Touring around the north of Northland is a step back into our earliest history, both European and Māori. It is the story of how the races met and interacted, of colonial days, development, hardship, conflict and strife – all the factors that shape the north as we find it today.
Our group travelled by road from Auckland to Whangarei, but the trip really began in Paihia and Russell, where a visit to the Duke of Marlborough Hotel is almost compulsory when one is in this part of the world.
Fortunately, the sun shone as we sat on the veranda of the hotel and listened to Hone Mihaka tell his version of history after Europeans started arriving in serious numbers from about 1820 onwards. Hone is the nephew of the redoubtable Dun Mihaka who has grabbed a few headlines in his time for protest actions including baring his buttocks to the Queen when she was on a visit to New Zealand. He’s a Māori sovereigntist and would prefer to see the 1835 Declaration of Independence of the United Tribes of New Zealand as the founding document of New Zealand rather than the 1840 Treaty of Waitangi.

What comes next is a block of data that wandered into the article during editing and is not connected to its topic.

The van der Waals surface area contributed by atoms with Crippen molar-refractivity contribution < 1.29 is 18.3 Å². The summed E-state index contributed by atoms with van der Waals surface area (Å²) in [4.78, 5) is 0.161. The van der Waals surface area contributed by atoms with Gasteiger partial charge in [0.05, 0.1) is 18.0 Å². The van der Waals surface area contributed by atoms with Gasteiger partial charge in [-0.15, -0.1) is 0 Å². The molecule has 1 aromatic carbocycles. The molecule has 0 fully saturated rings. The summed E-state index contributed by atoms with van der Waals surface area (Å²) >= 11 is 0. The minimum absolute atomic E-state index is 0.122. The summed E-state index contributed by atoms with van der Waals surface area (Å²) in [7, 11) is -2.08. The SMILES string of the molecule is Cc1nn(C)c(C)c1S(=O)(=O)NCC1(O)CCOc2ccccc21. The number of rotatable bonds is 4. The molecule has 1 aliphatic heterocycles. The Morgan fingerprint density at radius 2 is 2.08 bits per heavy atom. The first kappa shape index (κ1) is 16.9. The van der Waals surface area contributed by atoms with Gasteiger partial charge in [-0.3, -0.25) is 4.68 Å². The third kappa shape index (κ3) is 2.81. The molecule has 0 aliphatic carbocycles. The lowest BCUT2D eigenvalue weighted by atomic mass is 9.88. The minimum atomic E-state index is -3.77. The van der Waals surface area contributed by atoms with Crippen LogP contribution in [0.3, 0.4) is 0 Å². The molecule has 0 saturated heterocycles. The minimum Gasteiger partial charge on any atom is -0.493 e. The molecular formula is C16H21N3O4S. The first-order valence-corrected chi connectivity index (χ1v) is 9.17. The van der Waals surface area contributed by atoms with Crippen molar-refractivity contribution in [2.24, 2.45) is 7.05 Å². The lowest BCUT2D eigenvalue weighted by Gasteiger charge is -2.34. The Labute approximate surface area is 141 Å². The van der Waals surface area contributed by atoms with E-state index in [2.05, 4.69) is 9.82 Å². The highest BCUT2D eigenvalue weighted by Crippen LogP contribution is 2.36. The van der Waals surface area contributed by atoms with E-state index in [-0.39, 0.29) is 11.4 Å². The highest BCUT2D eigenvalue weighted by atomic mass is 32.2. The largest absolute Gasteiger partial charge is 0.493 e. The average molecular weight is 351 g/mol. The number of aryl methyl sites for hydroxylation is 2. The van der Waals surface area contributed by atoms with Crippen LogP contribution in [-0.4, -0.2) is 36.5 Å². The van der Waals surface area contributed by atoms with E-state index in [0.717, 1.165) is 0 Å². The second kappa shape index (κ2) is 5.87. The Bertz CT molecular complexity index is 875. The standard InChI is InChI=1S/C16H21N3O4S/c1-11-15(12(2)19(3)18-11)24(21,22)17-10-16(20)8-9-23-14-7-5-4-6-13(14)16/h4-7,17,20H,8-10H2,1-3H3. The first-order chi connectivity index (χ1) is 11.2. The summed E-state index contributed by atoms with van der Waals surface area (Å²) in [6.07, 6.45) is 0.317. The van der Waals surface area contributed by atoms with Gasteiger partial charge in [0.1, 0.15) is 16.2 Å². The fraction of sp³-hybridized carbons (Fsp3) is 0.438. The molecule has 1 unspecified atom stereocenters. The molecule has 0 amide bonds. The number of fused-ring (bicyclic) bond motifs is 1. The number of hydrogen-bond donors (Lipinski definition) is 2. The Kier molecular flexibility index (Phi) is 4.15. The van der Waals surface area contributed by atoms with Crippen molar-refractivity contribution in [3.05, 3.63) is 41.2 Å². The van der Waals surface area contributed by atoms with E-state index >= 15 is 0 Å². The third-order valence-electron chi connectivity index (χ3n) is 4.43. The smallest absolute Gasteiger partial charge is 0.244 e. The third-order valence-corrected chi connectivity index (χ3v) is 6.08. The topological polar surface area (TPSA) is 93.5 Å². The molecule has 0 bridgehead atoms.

In 1835, concerned about lawlessness and strife between Māori and Europeans, a group of northern tribes met and declared themselves to be the government of the nation of Aotearoa. ey sought recognition from King William IV for their actions but none came, and instead the Colonial Office sent Captain Hobson to negotiate what would become the Treaty of Waitangi.
The appeal of the 1835 Declaration in a modern political context is that, unlike the Treaty of Waitangi with its disputes over what was said and what was intended, the terms of the Declaration are unambiguous. Sovereignty was claimed by Māori and was not ceded in any form. is enables modern activists to argue that Crown–Māori relations should not be a partnership (as the Treaty is now interpreted) but as an arrangement between two separate nations. In short: Māori should govern themselves with no interference from Wellington (or Auckland).